June 2008

Volume 25, Issue 2

Editorial - Do we let children’s teeth decay just because some people object to topping up the natural fluoride that’s already in our water?

Authors: A.J. Rugg-Gunn J.F. Beal M.A. Lennon
doi: 10.1922/CDH_2435Lennon04

Abstract

Tooth decay rates among children have been falling in most European countries since the mid-1970s, with the gap between the countries with the highest and lowest average levels narrowing. Widespread use of fluoride toothpaste, high levels of educational achievement in the Scandinavian countries, and public health approaches such as the use of fluoridated salt in Switzerland, France and Germany, have all contributed to this welcome improvement. Whilst average tooth decay rates are down, those averages mask stubbornly high decay rates in some communities and in some social groups. Many young children in the UK still suffer from severe dental caries (BASCD, 2007). No one in public health could reasonably argue that dental caries in the UK is a battle already won. It is not. Even if we take the deceptively soothing average dmft scores (decayed, missing or filled teeth), we find a fivefold difference between the best and worst dental health. The average South Staffordshire five year old has 0.6 dmf teeth (the best dental health in England), while the average Blackburn five year old has 3.2 dmf teeth (the worst in England) (BASCD, 2007).

£10 single article

Other articles in this issue

Article Pages Access
Editorial - Do we let children’s teeth decay just because some people object to topping up the natural fluoride that’s already in our water? 66-69 £10 single article
Correlates of dental caries in 12-year-old children in Europe: a cross-sectional analysis 70-78 £10 single article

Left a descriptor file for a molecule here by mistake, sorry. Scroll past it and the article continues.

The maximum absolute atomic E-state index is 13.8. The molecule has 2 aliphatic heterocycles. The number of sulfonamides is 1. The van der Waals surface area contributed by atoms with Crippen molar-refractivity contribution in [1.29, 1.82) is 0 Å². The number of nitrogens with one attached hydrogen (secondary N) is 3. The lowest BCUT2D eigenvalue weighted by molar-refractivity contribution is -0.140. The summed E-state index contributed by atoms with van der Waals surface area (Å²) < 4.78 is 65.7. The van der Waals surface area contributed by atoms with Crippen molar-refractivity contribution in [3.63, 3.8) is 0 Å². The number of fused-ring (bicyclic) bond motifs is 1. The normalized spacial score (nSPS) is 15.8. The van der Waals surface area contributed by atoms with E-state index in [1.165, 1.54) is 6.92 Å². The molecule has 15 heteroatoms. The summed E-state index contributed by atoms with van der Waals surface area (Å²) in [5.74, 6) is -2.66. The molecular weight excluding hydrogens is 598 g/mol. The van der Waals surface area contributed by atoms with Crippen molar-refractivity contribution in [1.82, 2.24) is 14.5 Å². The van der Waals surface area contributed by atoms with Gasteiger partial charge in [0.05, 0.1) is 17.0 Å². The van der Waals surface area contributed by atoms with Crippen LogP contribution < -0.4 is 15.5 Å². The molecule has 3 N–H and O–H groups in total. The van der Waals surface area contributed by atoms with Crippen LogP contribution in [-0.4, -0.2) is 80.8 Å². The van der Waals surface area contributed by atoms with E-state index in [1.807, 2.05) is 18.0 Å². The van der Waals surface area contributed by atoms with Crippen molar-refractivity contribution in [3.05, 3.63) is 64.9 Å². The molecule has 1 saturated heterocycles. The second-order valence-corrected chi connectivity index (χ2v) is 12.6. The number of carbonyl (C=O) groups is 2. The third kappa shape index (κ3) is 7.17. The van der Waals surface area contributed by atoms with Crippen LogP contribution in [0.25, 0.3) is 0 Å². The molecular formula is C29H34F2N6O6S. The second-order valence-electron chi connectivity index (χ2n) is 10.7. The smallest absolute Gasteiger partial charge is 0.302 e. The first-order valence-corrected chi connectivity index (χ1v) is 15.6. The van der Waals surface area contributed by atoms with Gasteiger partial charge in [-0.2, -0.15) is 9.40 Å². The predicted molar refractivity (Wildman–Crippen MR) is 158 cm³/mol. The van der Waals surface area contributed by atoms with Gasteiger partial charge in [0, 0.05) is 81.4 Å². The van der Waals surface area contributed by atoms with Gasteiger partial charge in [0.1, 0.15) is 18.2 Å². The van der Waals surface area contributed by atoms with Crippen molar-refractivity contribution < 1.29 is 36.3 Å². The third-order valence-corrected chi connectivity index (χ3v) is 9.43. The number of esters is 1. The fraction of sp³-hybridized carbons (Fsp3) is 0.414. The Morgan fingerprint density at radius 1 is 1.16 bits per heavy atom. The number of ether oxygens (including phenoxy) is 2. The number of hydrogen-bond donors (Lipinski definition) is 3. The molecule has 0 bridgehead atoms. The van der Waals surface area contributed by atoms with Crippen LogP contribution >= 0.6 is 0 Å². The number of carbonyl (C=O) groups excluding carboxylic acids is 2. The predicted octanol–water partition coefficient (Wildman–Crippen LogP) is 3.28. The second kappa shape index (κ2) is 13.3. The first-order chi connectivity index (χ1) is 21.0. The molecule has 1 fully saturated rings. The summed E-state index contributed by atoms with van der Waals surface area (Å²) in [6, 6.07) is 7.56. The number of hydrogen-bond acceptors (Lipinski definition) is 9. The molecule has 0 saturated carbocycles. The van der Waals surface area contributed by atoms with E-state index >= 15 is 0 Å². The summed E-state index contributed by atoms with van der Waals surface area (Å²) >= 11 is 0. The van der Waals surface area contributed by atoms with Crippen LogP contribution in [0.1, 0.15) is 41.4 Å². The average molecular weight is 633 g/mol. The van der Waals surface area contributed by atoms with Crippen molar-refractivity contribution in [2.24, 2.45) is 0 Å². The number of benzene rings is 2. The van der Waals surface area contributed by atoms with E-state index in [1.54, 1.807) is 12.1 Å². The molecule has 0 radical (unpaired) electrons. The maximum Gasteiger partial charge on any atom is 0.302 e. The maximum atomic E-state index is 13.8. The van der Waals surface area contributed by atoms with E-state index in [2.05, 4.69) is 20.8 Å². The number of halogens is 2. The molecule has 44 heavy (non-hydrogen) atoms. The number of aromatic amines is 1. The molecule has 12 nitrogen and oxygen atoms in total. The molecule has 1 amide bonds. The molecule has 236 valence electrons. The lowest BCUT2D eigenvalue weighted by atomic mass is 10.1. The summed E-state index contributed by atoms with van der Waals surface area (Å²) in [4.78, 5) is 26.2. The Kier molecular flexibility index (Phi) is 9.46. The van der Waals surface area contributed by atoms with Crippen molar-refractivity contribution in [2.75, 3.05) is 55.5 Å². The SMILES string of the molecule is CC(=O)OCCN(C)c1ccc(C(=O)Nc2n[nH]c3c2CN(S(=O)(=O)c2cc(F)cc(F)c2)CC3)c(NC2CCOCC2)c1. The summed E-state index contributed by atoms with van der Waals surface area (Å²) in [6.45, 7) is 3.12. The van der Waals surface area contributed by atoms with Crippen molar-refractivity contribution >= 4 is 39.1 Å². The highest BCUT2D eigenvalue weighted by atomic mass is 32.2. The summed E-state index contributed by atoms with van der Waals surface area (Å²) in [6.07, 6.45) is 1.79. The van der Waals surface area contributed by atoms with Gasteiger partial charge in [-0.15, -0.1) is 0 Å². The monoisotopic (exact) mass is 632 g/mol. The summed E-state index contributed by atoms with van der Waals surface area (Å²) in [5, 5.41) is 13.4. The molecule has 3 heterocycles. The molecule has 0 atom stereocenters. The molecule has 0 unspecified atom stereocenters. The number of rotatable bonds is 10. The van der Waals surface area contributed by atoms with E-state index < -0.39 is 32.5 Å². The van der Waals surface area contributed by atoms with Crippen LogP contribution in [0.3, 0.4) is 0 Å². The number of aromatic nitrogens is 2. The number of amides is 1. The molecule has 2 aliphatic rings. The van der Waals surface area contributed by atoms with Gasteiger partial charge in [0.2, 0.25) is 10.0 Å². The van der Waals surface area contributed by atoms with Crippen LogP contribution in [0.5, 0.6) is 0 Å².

Dental caries rates in primary teeth in 2002, and caries surveillance trends 1981-2002, in a South African city. 79-83 £10 single article
Individual and maternal determinants of self–reported dental health among Turkish school children aged 10-12 years. 84-88 £10 single article
Prediction of periodontal pathology around third molars using linear mixed effects modeling 89-97 £10 single article
Duties and training of dental nurses: How do Irish practices conform to European standards? 98-102 £10 single article
Comparison of ranking dental status using the Significant Caries Index and the Significant Filled and Sound-Teeth Index 103-106 £10 single article
Measuring oral health behaviour in Flemish health care workers: an application of the Theory of Planned Behaviour 107-114 £10 single article
The influence of early counselling on weaning from a bottle 115-118 £10 single article
Prevalence and severity of dental caries in schoolchildren of Porto, Portugal 119-125 £10 single article
Short Communication - Orthodontic treatment need in Nigerian children 126-128 £10 single article

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